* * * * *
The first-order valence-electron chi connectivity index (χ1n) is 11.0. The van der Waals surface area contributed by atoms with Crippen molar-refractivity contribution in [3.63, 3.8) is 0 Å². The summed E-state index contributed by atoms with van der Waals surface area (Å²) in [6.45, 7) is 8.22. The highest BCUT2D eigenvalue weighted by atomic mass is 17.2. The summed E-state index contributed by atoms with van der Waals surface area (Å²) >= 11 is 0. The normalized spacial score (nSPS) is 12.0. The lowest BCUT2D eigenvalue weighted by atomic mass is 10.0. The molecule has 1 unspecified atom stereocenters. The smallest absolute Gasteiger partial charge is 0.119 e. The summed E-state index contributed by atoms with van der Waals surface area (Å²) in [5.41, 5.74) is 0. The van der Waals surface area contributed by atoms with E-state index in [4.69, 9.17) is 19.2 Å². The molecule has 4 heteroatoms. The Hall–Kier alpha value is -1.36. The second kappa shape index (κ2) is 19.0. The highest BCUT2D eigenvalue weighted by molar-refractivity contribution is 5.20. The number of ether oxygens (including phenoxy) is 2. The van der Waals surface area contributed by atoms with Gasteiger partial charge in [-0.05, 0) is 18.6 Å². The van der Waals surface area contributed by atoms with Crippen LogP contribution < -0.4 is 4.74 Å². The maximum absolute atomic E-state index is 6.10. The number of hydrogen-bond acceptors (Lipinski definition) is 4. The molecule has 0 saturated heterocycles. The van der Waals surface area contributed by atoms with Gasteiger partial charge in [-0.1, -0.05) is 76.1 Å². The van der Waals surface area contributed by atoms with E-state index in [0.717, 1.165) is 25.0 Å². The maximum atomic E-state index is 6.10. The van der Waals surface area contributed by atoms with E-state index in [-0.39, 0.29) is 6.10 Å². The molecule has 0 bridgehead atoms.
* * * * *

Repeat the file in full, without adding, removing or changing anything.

The first-order valence-electron chi connectivity index (χ1n) is 11.0. The van der Waals surface area contributed by atoms with Crippen molar-refractivity contribution in [3.63, 3.8) is 0 Å². The summed E-state index contributed by atoms with van der Waals surface area (Å²) in [6.45, 7) is 8.22. The highest BCUT2D eigenvalue weighted by atomic mass is 17.2. The summed E-state index contributed by atoms with van der Waals surface area (Å²) >= 11 is 0. The normalized spacial score (nSPS) is 12.0. The lowest BCUT2D eigenvalue weighted by atomic mass is 10.0. The molecule has 1 unspecified atom stereocenters. The smallest absolute Gasteiger partial charge is 0.119 e. The summed E-state index contributed by atoms with van der Waals surface area (Å²) in [5.41, 5.74) is 0. The van der Waals surface area contributed by atoms with E-state index in [4.69, 9.17) is 19.2 Å². The molecule has 4 heteroatoms. The Hall–Kier alpha value is -1.36. The second kappa shape index (κ2) is 19.0. The highest BCUT2D eigenvalue weighted by molar-refractivity contribution is 5.20. The number of ether oxygens (including phenoxy) is 2. The van der Waals surface area contributed by atoms with Gasteiger partial charge in [-0.05, 0) is 18.6 Å². The van der Waals surface area contributed by atoms with Crippen LogP contribution < -0.4 is 4.74 Å². The maximum absolute atomic E-state index is 6.10. The number of hydrogen-bond acceptors (Lipinski definition) is 4. The molecule has 0 saturated heterocycles. The van der Waals surface area contributed by atoms with Gasteiger partial charge in [-0.1, -0.05) is 76.1 Å². The van der Waals surface area contributed by atoms with E-state index in [0.717, 1.165) is 25.0 Å². The maximum atomic E-state index is 6.10. The van der Waals surface area contributed by atoms with E-state index in [-0.39, 0.29) is 6.10 Å². The molecule has 0 bridgehead atoms.